Of course, breathing is for staying alive and calming down. We can train ourselves to breathe through anything, any physical pain or mental challenge. To be acutely aware of your breathing is to tap into your primal life force and exist in an at once present and timeless moment. Breathing techniques can be utilized for all sorts of benefits when they become routine. I suggest blowing your nose before practicing.
Here are 4 favorites:
1. Infinity Breathing (Figure 8 Breath). You may do this in a supine position. I’ve mentioned in other posts how I like to notice the space between my inhales and exhales. This is a continuous breath that omits the spaces.
How to do it: Breathe in and when you get to the top of your breath it becomes an exhale. At the bottom of your slow exhale begin inhaling. Sometimes it’s easier and more relaxing to gently trace a loopy figure 8 on your hand. That way you can breathe to its motion, inhaling at the top of the 8 until you reach the bottom of it.
2. Alternate Nostril Breathing. This technique is both calming and stimulating. By breathing through one nostril at a time you are stimulating one side of the brain at a time.
How to do it: Sitting in a comfortable, upright position place your thumb on one nostril and your ring finger of the same hand on the other nostril. This leaves your pinky free to rest and your peace fingers (pointer and middle) to gently settle on the space between your eye brows (third eye). Take a deep breath normally through both nostrils.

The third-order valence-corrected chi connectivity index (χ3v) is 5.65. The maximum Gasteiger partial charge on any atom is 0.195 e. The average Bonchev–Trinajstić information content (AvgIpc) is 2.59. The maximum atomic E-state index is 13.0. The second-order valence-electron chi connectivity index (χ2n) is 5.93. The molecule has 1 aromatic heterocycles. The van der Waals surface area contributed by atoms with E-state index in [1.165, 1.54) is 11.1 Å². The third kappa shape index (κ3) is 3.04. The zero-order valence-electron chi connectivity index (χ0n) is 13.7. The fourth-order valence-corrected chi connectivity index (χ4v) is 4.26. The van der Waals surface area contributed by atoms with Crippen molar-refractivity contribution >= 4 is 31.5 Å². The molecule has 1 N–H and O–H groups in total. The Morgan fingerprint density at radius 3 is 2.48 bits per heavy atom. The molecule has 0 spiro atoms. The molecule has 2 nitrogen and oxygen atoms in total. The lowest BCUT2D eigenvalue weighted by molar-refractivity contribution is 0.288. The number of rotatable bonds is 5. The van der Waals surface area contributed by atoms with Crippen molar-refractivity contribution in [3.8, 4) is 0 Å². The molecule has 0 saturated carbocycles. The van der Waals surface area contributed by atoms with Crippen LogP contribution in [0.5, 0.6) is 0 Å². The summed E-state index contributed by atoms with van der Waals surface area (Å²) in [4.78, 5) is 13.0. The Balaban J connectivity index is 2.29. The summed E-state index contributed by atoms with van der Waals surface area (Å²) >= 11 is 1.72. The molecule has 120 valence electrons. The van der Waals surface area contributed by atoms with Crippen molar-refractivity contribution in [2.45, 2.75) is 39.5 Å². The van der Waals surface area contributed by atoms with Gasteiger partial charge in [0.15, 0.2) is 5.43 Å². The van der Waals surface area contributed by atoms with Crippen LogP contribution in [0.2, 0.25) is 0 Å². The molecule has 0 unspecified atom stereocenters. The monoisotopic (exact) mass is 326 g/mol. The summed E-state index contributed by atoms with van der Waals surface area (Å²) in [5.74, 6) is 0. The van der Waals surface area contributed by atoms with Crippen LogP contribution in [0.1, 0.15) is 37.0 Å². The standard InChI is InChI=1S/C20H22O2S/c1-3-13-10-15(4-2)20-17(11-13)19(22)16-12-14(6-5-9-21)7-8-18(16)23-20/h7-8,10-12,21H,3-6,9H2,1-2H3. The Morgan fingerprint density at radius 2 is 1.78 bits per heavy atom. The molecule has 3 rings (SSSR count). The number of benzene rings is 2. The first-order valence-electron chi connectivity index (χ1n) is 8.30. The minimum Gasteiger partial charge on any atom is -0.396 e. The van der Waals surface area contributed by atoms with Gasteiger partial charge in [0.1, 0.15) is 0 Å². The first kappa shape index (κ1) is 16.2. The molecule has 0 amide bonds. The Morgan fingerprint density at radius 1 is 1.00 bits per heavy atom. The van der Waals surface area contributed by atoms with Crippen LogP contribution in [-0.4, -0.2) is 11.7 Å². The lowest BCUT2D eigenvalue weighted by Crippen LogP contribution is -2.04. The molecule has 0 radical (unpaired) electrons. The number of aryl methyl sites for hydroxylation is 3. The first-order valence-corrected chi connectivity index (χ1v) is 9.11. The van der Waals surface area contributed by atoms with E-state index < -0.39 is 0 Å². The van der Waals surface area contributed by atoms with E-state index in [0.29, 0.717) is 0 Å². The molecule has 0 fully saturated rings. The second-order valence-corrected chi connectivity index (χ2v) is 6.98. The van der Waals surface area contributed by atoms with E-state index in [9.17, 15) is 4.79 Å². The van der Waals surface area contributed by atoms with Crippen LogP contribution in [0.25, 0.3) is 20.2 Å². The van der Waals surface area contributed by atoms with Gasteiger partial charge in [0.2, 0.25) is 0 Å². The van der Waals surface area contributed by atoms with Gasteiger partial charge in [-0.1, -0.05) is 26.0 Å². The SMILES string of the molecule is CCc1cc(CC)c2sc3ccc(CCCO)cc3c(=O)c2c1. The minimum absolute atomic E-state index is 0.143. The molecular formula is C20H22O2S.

When you’re ready to inhale again, plug your left nostril so you are only inhaling slowly through the right. Switch sides to plug the right nostril and exhale slowly through the left. Inhale through left, exhale through right. Inhale through right, exhale through left. Continue for 2-3 minutes.
3. Breath of Fire. This breathing technique is an immune system booster. It is energizing and can provoke spiritual awakening experiences. The best way to describe the sensation is physically and emotionally up-lifting. It comes from Kundalini Yoga practice which to me is about going beyond your limits. This technique has had me feeling tingly and sometimes as if I was going to pass out, but I’ve surpassed it. While it’s exciting to exceed the limits of my potential, be sure to do what is right for you and your body.
How to do it: In an straight, up-right sitting position (sitting on your knees is best, use a cushion as necessary) take a long inhale and exhale completely. Sniff out a short, powerful exhale through your nose while jolting your belly-button inwards. Start slowly to get the rhythm and eventually it becomes rapid. For the first round, I like to keep one hand resting over my bell-button to feel the pulsating rhythm to my breath.
Once you are confident about the synchronized beat, you can raise your arms overhead hands clasped with the pointer fingers aiming upwards. Focus on only the exaggerated short exhales like you’re blowing your nose; the inhales happen subtly. It’s an audible sound. I like to do this for one minute in the morning. Once finished take a long, slow inhale and pause, then exhale slowly and completely.
4. Breathing to Waves. One of fire, now this one is of water. Up until this point, these breathing techniques aren’t really suitable for relieving anxiety. This one helps me relax and sleep better.
How to do it: Close your eyes and imagine you are on the shoreline of an ocean. As water pulls out to form a wave, inhale deeply. Exhale to the wave crashing in. If it works better for your own rhythm and imagery, inhale to the water thinning and spreading over the shore and exhale to it drifting away. In Mantras, I talked about musicians Deva Primal and Miten. They have a beautiful song “So Much Magnificence” about the ocean that makes a nice soundtrack to this breathing imagery.
Experiment with different ways air can cycle through your body! If you like this page, please share it.